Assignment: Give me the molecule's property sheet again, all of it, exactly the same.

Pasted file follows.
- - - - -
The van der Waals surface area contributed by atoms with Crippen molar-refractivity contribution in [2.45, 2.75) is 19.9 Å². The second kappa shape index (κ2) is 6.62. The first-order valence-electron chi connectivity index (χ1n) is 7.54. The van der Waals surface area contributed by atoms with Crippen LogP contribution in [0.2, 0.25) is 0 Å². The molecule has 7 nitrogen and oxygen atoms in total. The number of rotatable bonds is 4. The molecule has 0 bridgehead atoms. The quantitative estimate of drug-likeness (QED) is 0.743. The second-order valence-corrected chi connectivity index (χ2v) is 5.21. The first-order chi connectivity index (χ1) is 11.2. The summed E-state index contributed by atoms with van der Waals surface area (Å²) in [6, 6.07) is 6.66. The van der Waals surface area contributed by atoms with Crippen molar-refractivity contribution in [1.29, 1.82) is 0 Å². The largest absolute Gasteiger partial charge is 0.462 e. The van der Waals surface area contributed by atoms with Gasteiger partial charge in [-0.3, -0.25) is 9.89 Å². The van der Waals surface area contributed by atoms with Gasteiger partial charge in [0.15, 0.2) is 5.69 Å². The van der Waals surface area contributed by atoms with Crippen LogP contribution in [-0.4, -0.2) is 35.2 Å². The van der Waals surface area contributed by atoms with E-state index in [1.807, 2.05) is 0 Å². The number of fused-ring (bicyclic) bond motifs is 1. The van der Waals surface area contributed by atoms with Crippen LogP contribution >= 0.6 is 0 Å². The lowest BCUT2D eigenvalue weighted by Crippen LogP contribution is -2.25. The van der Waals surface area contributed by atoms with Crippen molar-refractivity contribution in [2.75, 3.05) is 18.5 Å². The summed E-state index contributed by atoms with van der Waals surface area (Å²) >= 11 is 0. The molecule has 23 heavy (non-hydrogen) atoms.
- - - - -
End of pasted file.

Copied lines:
The van der Waals surface area contributed by atoms with Crippen molar-refractivity contribution in [2.45, 2.75) is 19.9 Å². The second kappa shape index (κ2) is 6.62. The first-order valence-electron chi connectivity index (χ1n) is 7.54. The van der Waals surface area contributed by atoms with Crippen LogP contribution in [0.2, 0.25) is 0 Å². The molecule has 7 nitrogen and oxygen atoms in total. The number of rotatable bonds is 4. The molecule has 0 bridgehead atoms. The quantitative estimate of drug-likeness (QED) is 0.743. The second-order valence-corrected chi connectivity index (χ2v) is 5.21. The first-order chi connectivity index (χ1) is 11.2. The summed E-state index contributed by atoms with van der Waals surface area (Å²) in [6, 6.07) is 6.66. The van der Waals surface area contributed by atoms with Crippen molar-refractivity contribution in [1.29, 1.82) is 0 Å². The largest absolute Gasteiger partial charge is 0.462 e. The van der Waals surface area contributed by atoms with Gasteiger partial charge in [-0.3, -0.25) is 9.89 Å². The van der Waals surface area contributed by atoms with Gasteiger partial charge in [0.15, 0.2) is 5.69 Å². The van der Waals surface area contributed by atoms with Crippen LogP contribution in [-0.4, -0.2) is 35.2 Å². The van der Waals surface area contributed by atoms with E-state index in [1.807, 2.05) is 0 Å². The number of fused-ring (bicyclic) bond motifs is 1. The van der Waals surface area contributed by atoms with Crippen LogP contribution >= 0.6 is 0 Å². The lowest BCUT2D eigenvalue weighted by Crippen LogP contribution is -2.25. The van der Waals surface area contributed by atoms with Crippen molar-refractivity contribution in [2.75, 3.05) is 18.5 Å². The summed E-state index contributed by atoms with van der Waals surface area (Å²) >= 11 is 0. The molecule has 23 heavy (non-hydrogen) atoms.